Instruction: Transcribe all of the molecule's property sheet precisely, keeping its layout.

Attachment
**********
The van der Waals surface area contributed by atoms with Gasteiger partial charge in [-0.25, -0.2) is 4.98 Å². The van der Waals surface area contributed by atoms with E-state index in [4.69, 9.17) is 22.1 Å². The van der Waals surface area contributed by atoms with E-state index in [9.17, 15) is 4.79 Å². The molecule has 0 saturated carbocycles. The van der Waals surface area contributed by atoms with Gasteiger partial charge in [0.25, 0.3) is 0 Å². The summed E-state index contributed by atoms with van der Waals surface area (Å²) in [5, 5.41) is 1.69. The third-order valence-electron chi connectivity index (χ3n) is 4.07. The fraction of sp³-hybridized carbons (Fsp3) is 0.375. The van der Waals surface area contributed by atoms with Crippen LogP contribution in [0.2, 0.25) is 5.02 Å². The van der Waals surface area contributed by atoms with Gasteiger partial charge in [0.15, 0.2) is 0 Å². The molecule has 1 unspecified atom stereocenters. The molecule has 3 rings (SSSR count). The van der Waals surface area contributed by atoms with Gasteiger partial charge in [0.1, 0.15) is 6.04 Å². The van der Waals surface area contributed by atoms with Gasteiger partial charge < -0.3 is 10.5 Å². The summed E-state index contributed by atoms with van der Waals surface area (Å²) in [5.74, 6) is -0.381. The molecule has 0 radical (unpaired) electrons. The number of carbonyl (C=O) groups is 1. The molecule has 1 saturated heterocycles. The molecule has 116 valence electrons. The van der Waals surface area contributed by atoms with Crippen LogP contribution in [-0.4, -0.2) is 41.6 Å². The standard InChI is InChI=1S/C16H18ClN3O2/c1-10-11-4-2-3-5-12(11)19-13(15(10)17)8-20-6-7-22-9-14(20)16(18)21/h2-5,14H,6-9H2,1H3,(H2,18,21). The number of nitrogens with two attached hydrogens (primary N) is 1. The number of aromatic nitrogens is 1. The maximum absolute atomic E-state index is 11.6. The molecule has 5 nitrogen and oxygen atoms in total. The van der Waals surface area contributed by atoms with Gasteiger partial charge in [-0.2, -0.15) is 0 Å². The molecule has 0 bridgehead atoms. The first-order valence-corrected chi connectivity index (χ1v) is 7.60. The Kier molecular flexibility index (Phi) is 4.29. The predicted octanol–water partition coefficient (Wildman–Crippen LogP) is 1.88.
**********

The van der Waals surface area contributed by atoms with Gasteiger partial charge in [-0.25, -0.2) is 4.98 Å². The van der Waals surface area contributed by atoms with E-state index in [4.69, 9.17) is 22.1 Å². The van der Waals surface area contributed by atoms with E-state index in [9.17, 15) is 4.79 Å². The molecule has 0 saturated carbocycles. The van der Waals surface area contributed by atoms with Gasteiger partial charge in [0.25, 0.3) is 0 Å². The summed E-state index contributed by atoms with van der Waals surface area (Å²) in [5, 5.41) is 1.69. The third-order valence-electron chi connectivity index (χ3n) is 4.07. The fraction of sp³-hybridized carbons (Fsp3) is 0.375. The van der Waals surface area contributed by atoms with Crippen LogP contribution in [0.2, 0.25) is 5.02 Å². The van der Waals surface area contributed by atoms with Gasteiger partial charge in [0.15, 0.2) is 0 Å². The molecule has 1 unspecified atom stereocenters. The molecule has 3 rings (SSSR count). The van der Waals surface area contributed by atoms with Gasteiger partial charge in [0.1, 0.15) is 6.04 Å². The van der Waals surface area contributed by atoms with Gasteiger partial charge < -0.3 is 10.5 Å². The summed E-state index contributed by atoms with van der Waals surface area (Å²) in [5.74, 6) is -0.381. The molecule has 0 radical (unpaired) electrons. The number of carbonyl (C=O) groups is 1. The molecule has 1 saturated heterocycles. The molecule has 116 valence electrons. The van der Waals surface area contributed by atoms with Crippen LogP contribution in [-0.4, -0.2) is 41.6 Å². The standard InChI is InChI=1S/C16H18ClN3O2/c1-10-11-4-2-3-5-12(11)19-13(15(10)17)8-20-6-7-22-9-14(20)16(18)21/h2-5,14H,6-9H2,1H3,(H2,18,21). The number of nitrogens with two attached hydrogens (primary N) is 1. The number of aromatic nitrogens is 1. The maximum absolute atomic E-state index is 11.6. The molecule has 5 nitrogen and oxygen atoms in total. The van der Waals surface area contributed by atoms with Gasteiger partial charge in [-0.2, -0.15) is 0 Å². The molecule has 0 bridgehead atoms. The first-order valence-corrected chi connectivity index (χ1v) is 7.60. The Kier molecular flexibility index (Phi) is 4.29. The predicted octanol–water partition coefficient (Wildman–Crippen LogP) is 1.88.